LaFleur has taught and is prepared to teach courses in: Research Design, Race and Ethnic Politics, Public Opinion and American Politics.

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Graduate Seminar | Fall 2015, fall 2018

Introduction to American Politics: Political Behavior

Dr. LaFleur Stephens-Dougan co-Taught with Chris Achen/Tali Mendelberg

This seminar is part of the core curriculum in American politics and provides an introduction to American political behavior. We cover a sample of major theories and methods in the study of citizens’ views and actions regarding politics.

The main motivation for the course is to understand the American democratic system as an example of an established democracy. A democracy rests on the consent of the governed, that is, on public opinion. We investigate the contents of that opinion, the psychological sources of that opinion in social identities, partisan affiliation, concrete interests, values, issues, and ideology, and the external forces shaping opinion, including political campaigns, mass media, and political elites. We also ask who acts on their opinions and why some do so more than others, and what campaigns or the media do to spark or depress political action. Finally, we consider what the collective voice of the people communicates to decision-makers, and whether some citizens have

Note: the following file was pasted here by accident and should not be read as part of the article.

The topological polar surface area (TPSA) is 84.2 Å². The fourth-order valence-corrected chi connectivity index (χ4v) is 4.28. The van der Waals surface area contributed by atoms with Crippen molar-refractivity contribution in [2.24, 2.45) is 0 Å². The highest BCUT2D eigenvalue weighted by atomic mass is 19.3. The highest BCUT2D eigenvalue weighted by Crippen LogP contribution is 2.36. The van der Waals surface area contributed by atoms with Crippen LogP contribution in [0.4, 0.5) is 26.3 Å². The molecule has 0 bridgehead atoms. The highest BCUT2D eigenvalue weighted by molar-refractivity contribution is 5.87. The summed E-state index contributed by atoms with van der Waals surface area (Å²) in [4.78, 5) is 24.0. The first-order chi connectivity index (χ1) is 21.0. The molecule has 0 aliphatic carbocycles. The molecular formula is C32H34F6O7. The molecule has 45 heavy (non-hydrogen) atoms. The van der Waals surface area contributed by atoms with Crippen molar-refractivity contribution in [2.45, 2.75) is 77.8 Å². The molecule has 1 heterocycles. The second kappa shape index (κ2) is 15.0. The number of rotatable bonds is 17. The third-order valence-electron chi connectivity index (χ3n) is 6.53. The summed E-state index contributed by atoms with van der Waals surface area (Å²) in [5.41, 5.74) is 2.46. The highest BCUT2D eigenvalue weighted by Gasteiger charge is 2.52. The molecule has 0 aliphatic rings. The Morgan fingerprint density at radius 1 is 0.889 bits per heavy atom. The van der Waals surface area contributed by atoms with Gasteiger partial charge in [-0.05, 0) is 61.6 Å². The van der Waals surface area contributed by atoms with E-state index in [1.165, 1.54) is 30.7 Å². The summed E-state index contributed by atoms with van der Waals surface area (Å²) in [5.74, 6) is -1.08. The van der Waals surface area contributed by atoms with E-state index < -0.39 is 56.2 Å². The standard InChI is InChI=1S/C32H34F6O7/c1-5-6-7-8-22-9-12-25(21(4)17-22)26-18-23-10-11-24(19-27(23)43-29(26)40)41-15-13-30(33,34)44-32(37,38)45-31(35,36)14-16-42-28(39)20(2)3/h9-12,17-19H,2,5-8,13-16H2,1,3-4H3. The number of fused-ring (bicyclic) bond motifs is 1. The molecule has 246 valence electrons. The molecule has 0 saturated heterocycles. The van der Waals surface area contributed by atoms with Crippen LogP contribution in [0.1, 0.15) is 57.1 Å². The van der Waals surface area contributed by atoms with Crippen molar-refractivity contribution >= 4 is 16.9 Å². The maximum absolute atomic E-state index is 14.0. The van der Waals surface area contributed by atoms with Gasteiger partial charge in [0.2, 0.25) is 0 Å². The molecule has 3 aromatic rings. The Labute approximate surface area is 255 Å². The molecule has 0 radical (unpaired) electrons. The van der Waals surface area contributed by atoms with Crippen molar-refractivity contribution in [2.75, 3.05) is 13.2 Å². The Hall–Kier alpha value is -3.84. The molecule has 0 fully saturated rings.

more say than others. More generally, we ask whether the American public is capable of governing, what conditions enhance the public’s capacity to govern, what opinions it wishes to assert, and what generates those opinions.

Along the way we consider such questions as: is the public rational? What sort of rationality is that? Is public opinion informed and reasoned enough, and is the public sensible enough, and if so, enough for what? Do Americans choose their leaders and policies based on social identities, interests, values, issues, or ideology, and how can we tell these apart from each other? Do political elites and the mass media manipulate or unduly influence the public, or do they instead inform, enlighten, empower, and prompt ordinary people to become politically engaged? Is the public sufficiently independent of elites to hold them accountable? Does the public make the right choices for its needs and values? Are all voices equal, or are some “more equal” than others, as George Orwell might say?

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Undergraduate lecture | Spring 2015, spring 2016, spring 2018

Race and Politics in the Age of Obama/United States

Taught by: Dr. LaFleur Stephens-Dougan

African Americans in the United States have encountered myriad barriers to in their quest for inclusion. Drawing on a mix of history and social science, we will come to understand why certain segments of America oppose the full inclusion of African Americans. We will also discuss the political strategies undertaken by the black community to combat social, political, and economic injustices. The first half of the course will focus on historical antecedents such as the civil rights movement and the Black Power movement. The second half of the course will focus on the nature of contemporary racial attitudes in the 2008, 2012, and 2016 presidential elections.

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Undergraduate seminar | fall 2014, fall 2018, fall 2019

Junior Paper Workshop in Race and Ethnic Politics/Identity Politics

Taught by: Dr. LaFleur Stephens-Dougan

One week after the 2016 presidential election, political theorist, Mark Lilla wrote an essay that was a direct rebuke of Hillary Clinton’s campaign. According to Lilla, “Clinton was at her best
when she spoke about American interests in world affairs and how they relate to our understanding of democracy.” Lilla went to say, “Clinton would too often, slip into the rhetoric